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Open Access Publications from the University of California

Nitrate stress response in Desulfovibrio vulgaris Hildenborough: Whole-Genome Transcriptomics and proteomics analyses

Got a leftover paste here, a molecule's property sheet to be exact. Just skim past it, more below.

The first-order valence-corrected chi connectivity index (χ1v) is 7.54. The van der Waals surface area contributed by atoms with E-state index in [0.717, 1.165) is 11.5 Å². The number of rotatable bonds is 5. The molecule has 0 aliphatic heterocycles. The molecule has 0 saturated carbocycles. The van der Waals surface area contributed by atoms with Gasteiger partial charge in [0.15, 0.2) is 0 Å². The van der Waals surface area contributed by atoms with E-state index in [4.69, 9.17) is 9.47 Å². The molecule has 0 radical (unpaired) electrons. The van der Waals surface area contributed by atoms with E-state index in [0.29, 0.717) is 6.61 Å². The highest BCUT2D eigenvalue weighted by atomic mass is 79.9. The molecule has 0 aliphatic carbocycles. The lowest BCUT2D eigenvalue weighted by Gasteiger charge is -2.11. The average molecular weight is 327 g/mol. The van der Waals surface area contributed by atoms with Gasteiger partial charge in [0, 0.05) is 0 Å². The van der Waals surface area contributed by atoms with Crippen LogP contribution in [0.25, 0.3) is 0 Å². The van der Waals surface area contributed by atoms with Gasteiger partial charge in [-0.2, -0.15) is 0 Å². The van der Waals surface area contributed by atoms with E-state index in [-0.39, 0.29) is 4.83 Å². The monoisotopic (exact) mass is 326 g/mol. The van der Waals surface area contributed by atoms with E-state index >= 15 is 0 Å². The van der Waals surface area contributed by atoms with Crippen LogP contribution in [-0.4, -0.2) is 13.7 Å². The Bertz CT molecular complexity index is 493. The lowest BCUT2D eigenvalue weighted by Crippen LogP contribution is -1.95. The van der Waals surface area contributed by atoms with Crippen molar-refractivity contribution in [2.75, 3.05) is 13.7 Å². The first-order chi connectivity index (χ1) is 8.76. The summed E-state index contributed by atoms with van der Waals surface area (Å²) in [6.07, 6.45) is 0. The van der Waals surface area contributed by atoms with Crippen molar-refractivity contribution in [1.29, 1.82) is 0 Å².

Sulfate reducing bacteria (SRB) are of interest for bioremediation with their ability to reduce and immobilize heavy metals. Nitrate, a common co-contaminant in DOE sites, is suggested to inhibit SRB via nitrite. Previous results indicate that nittite is indeed inhibitory to the growth of Desulfovibrio vulgaris. However, growth inhibition by nitrate alone was also observed. In this study, growth and expression responses to various concentrations of nitrate were investigated using the Omnilog phenotype arrays and whole-genome DNA microarrays. Changes in the proteome were examined with 3D-LC followed by MS-MS analysis.Microarray analysis found 5, 50, 115, and 149 genes significantly up-regulated and 36, 113, 205, and 149 down-regulated at 30, 60, 120, and 240 min, respectively. Both transcriptomic and proteomic profiles shared little similarities with those of salt stress, indicating a specific inhibitory mechanism beyond osmotic stress. Many of the genes (-50% at certain time points) with altered expression level were of unknown functions; however, the increasing number of ribosomal protein genes down-regulated with tinle could provide a direct explanation to the growth inhibition effect of nitrate. Further, several lines of evidence suggested that the downregulationof genes coding the ribosomal proteins could be the result of the changes in the energy flow upon nitrate exposure: 1) The down-regulation of genes for the ATPase subunits indicated reduced level of energy generation; 2) the up-regulation of phage shock protein genes (pspA and pspC) might indicate a reduced proton motive force; although damages to the cell envelope could also contribute to this outcome; 3) the gene for the hybrid cluster protein, a redox protein with roles in nitrogen metabolism, was highly up-regulated 120 and 240 min following nitrate stress at both transcriptomic and proteomic level, suggesting that nitrate was being actively reduced, shifting reducing equivalents away from normal energy production; 4) genes in the methionine biosynthesis pathway were among the most highly up-regulated genes throughout the experiment, potentially providing a convenient rnechanism for the simultaneous disposal of excess sulfur (from sulfate reduction) and nitrogen (from nitrate reduction); 5) One gene cluster consistently among the most up-regulated genes consisted of genes encoding two TRAP dicarboxylate family transpollers, a folmate acetyltransferase, and a pyruvate formate-lyase activating enzyme, which might be regulated to provide an increased carbon flow to keep pace with demand from amino acids biosynthesis. These observations indicated that the growth inhibition effect of nitrate might be due to energy limitation. Similar to the observations made during salt stress, the glycine/betaine transporter gene was among genes highly up-regulated, suggesting that NaN03 also constituted osmotic stress which was relieved by the mechanism of osmoprotectant accumulation. Osmoprotectant accumulation as the major resistance mechanism was further validated by the partial relief of growth inhibition by glycine betaine. It is also noted that, similar to nitrite stress, the ferric iron transporter genes were up-regulated during nitrate stress, suggesting an increased demand for iron. Unlike nitrite stress, however, no other genes in the Fur regulon were co-regulated during nitrate stress, pointing to a yet-to-known regulatory signal.In conclusion, excess NaN03 resulted in both osmotic stress and nitrate stress. D. vulgaris shifted nitrogen metabolism and energy production in response to nitrate stress. Resistance to osmotic stress was achieved primarily by the transport of osmoprotectant.

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